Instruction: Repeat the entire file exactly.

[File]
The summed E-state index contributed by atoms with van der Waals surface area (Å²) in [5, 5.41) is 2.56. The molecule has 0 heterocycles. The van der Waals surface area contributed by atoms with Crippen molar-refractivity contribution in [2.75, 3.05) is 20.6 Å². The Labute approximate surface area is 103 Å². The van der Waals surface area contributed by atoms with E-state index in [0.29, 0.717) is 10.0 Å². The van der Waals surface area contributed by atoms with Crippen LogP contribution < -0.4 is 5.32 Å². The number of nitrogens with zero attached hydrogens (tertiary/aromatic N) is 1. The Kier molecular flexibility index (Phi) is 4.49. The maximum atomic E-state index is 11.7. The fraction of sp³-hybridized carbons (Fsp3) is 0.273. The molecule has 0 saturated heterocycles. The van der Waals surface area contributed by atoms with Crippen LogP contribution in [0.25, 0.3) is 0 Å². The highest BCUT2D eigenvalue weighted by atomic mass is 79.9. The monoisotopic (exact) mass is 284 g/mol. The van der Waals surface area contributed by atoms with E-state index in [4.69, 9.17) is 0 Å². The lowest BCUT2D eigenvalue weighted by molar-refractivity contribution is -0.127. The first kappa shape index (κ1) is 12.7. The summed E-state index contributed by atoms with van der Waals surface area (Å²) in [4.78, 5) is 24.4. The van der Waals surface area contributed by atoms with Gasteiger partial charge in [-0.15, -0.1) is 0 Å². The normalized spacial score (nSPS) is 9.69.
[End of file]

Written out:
The summed E-state index contributed by atoms with van der Waals surface area (Å²) in [5, 5.41) is 2.56. The molecule has 0 heterocycles. The van der Waals surface area contributed by atoms with Crippen molar-refractivity contribution in [2.75, 3.05) is 20.6 Å². The Labute approximate surface area is 103 Å². The van der Waals surface area contributed by atoms with E-state index in [0.29, 0.717) is 10.0 Å². The van der Waals surface area contributed by atoms with Crippen LogP contribution < -0.4 is 5.32 Å². The number of nitrogens with zero attached hydrogens (tertiary/aromatic N) is 1. The Kier molecular flexibility index (Phi) is 4.49. The maximum atomic E-state index is 11.7. The fraction of sp³-hybridized carbons (Fsp3) is 0.273. The molecule has 0 saturated heterocycles. The van der Waals surface area contributed by atoms with Crippen LogP contribution in [0.25, 0.3) is 0 Å². The highest BCUT2D eigenvalue weighted by atomic mass is 79.9. The monoisotopic (exact) mass is 284 g/mol. The van der Waals surface area contributed by atoms with E-state index in [4.69, 9.17) is 0 Å². The lowest BCUT2D eigenvalue weighted by molar-refractivity contribution is -0.127. The first kappa shape index (κ1) is 12.7. The summed E-state index contributed by atoms with van der Waals surface area (Å²) in [4.78, 5) is 24.4. The van der Waals surface area contributed by atoms with Gasteiger partial charge in [-0.15, -0.1) is 0 Å². The normalized spacial score (nSPS) is 9.69.